A Note on Originality

Warning: This post contains large doses of positivity.

What makes a piece of work original?

People like to say everything's been done before and when I was at school then uni I was always taught to steal, steal, steal or 'borrow' from popular influences depending on the teacher. This guy has a nice metaphor for it: '7 notes and 7 colours, yet an infinite number of melodies and pictures that can be made.'

Since writing this post for Penryn Press I've tried to find new ways to make my own writing original but find myself falling into old patterns of writing. My best pieces of work tend to follow patterns that have been set out since the Greeks, probably earlier, and I'm sure it's the same for many people. I love a good underdog story.

The more I look into the question of how to be original, the more I read about authenticity as a kind of replacement, like a band-aid for our originality deficit. How dull.

We can only judge originality on our own experiences. If it's something you've never seen before surely you'll believe it's original? At least, until someone comes along to tell you it's definitely not. And if no one currently living has ever seen it or heard of a particular thing, how can anyone ever know if it's been done before? If a tree fell in the woods and all that.

Practically Original

I'm getting sidetracked. On a more practical note, I am all for the idea that you can create something original of bits and pieces of old ideas, it's the most efficient way to come up with 'never been done before'. Imagine having to start from scratch? Nothing would ever move forward.

I'm pretty sure the internet was fairly original, even ground-breaking, when it came about. Was it an original idea? Well, the idea of communication via writing certainly wasn't (forget posters, writing goes back to cave paintings!), the 19th century brought us typewriters so typing wasn't new with the introduction of the internet, yet something about this ephemeral place where you can hold loads of information and pass it to people a million miles away was exciting, new and original.

And the mobile phone. Walkie-talkies could be considered a prototype of sorts, but no one would swap their android for a walkie-talkie. Everything's been done before? The mobile phone appears fairly original to me, but comments are welcome as this logic seems a bit too simple. I'm waiting to hear the glass shatter.

I have read a post where it's mentioned that original ideas can't come from an amalgamation of old ones using Netflix as the example, simply a subscription service applied to TV shows. I think he has a different definition of 'originality' to me, although that gap between old and new seems to be a common thread. The big thing can get on board with from this post is the sentiment that combining old ideas is a fantastic way to move forward.

Originality verses Authenticity

Stop. Make peace not war.

Originality relies on authenticity so instead of pitting them as two opposing forces, try combining them both. When you produce a piece of work that's new and exciting, something I think most creative types aim for, then originality gets so tightly intertwined with authenticity that it becomes one and the same.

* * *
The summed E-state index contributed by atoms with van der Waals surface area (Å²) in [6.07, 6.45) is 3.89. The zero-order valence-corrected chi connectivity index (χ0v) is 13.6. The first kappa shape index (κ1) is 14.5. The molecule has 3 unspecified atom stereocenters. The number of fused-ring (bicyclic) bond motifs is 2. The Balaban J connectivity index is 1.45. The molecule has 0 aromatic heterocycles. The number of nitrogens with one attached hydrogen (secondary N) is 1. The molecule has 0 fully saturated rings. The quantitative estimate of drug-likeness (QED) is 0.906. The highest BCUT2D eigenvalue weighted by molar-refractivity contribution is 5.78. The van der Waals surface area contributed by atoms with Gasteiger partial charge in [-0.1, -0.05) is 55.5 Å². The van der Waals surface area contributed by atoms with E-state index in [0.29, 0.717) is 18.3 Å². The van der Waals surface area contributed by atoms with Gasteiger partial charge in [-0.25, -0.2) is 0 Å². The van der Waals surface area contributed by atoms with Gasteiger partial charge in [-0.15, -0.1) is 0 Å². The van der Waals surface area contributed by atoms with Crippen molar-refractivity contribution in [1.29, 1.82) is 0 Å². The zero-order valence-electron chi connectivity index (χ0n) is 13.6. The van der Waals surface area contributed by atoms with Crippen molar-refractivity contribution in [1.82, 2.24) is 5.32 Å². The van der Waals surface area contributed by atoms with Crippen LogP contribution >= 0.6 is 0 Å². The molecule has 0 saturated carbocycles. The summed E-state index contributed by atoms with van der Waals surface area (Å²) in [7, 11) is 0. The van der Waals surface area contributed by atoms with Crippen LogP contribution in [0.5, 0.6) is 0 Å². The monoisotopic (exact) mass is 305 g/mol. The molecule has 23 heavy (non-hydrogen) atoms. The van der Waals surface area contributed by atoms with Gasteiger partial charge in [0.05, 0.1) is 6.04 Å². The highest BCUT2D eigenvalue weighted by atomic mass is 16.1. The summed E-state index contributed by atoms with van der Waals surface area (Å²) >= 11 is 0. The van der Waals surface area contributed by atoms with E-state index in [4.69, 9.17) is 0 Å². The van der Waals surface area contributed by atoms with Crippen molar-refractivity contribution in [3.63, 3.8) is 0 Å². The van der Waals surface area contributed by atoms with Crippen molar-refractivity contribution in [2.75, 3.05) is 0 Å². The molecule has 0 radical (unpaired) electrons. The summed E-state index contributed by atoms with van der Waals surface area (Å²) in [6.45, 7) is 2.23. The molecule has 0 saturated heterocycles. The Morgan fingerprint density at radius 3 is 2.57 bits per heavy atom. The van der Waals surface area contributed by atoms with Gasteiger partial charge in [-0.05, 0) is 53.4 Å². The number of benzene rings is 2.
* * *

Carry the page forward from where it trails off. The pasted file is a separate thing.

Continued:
Now enough of my rambling, after all when I search for a question I always feel slightly cheated if I don't get an answer, so here are some actual pieces of advice - whether the outcome is original or authentic is up to you.

How to be original:

1. Subvert peoples expectations. Maybe start writing about a grumpy old man then subvert peoples expectations to make him happy (not all that subversive but you get the idea). Then subvert again so that he gives away all his worldly possessions. Continue to subvert people's expectations until he has ears on his feet and the concepts of love and hate no longer have any meaning. Keep going and see where you end up, hopefully somewhere a little bit unconventional.

2. Combine the unexpected and see what you get. Cake and carrot? Sure. Chilli and chocolate? Why not. Pizza and a sugar topping? Erm...

3. Ask others for advice and input - a very flattering way to steal! Others don't always realise how good their ideas are and when you combine two brains it's always going to get better. And possibly end in a Wozniak and Jobs-style divorce. Oh well.

4. Focus exclusively on something that's been done countless times before. Examine it, scrutinise it, learn every other scrap of art or writing that's been produced from this one conventional topic, then you can write your own version. No two fingerprints are the same and no one else will write about a topic quite like you.

5. Create your masterpiece then ask yourself these questions. Is it new to you? Do you think other people will have seen it before? Does it matter? More importantly, are you proud of what you've achieved? As long as the last answer is yes, you're probably doing alright.

Oddly enough, I do still think you can be 'original', whatever that means, and it is possible to create something brand new out of the old (how a person can tell if a thing has never been done before, I have no idea!). But am I searching for originality? Nope. Authenticity? Maybe. More than anything I'm just looking for an exciting story or interesting work of art.

Still reading? If you'd like a breather from my peculiar rambling logic, take a look through my post on the top ten libraries around the world.

#writing #Experience #content #new #unknown #explore #free #find

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